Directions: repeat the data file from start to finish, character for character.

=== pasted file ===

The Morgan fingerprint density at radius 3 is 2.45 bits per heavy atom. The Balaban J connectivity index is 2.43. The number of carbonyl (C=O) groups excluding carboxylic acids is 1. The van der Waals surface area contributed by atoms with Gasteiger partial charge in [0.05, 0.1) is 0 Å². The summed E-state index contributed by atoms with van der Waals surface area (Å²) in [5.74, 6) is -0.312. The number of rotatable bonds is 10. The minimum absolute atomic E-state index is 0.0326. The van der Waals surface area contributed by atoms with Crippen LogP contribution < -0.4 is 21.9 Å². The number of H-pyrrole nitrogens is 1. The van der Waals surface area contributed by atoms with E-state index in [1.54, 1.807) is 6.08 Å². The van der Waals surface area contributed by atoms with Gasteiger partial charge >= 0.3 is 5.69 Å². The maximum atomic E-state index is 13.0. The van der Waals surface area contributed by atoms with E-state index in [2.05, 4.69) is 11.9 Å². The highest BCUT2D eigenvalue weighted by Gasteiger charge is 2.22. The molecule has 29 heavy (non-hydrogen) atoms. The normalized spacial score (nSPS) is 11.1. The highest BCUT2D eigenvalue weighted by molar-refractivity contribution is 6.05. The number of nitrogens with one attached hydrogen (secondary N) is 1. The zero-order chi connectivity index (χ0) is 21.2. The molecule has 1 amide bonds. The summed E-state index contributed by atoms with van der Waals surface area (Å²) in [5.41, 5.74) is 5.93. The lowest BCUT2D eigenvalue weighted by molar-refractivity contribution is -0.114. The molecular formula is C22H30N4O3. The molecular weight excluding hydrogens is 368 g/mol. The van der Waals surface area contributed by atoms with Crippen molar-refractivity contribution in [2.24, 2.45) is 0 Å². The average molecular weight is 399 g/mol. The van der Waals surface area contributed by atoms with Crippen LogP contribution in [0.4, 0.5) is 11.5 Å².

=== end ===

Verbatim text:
The Morgan fingerprint density at radius 3 is 2.45 bits per heavy atom. The Balaban J connectivity index is 2.43. The number of carbonyl (C=O) groups excluding carboxylic acids is 1. The van der Waals surface area contributed by atoms with Gasteiger partial charge in [0.05, 0.1) is 0 Å². The summed E-state index contributed by atoms with van der Waals surface area (Å²) in [5.74, 6) is -0.312. The number of rotatable bonds is 10. The minimum absolute atomic E-state index is 0.0326. The van der Waals surface area contributed by atoms with Crippen LogP contribution < -0.4 is 21.9 Å². The number of H-pyrrole nitrogens is 1. The van der Waals surface area contributed by atoms with E-state index in [1.54, 1.807) is 6.08 Å². The van der Waals surface area contributed by atoms with Gasteiger partial charge >= 0.3 is 5.69 Å². The maximum atomic E-state index is 13.0. The van der Waals surface area contributed by atoms with E-state index in [2.05, 4.69) is 11.9 Å². The highest BCUT2D eigenvalue weighted by Gasteiger charge is 2.22. The molecule has 29 heavy (non-hydrogen) atoms. The normalized spacial score (nSPS) is 11.1. The highest BCUT2D eigenvalue weighted by molar-refractivity contribution is 6.05. The number of nitrogens with one attached hydrogen (secondary N) is 1. The zero-order chi connectivity index (χ0) is 21.2. The molecule has 1 amide bonds. The summed E-state index contributed by atoms with van der Waals surface area (Å²) in [5.41, 5.74) is 5.93. The lowest BCUT2D eigenvalue weighted by molar-refractivity contribution is -0.114. The molecular formula is C22H30N4O3. The molecular weight excluding hydrogens is 368 g/mol. The van der Waals surface area contributed by atoms with Crippen molar-refractivity contribution in [2.24, 2.45) is 0 Å². The average molecular weight is 399 g/mol. The van der Waals surface area contributed by atoms with Crippen LogP contribution in [0.4, 0.5) is 11.5 Å².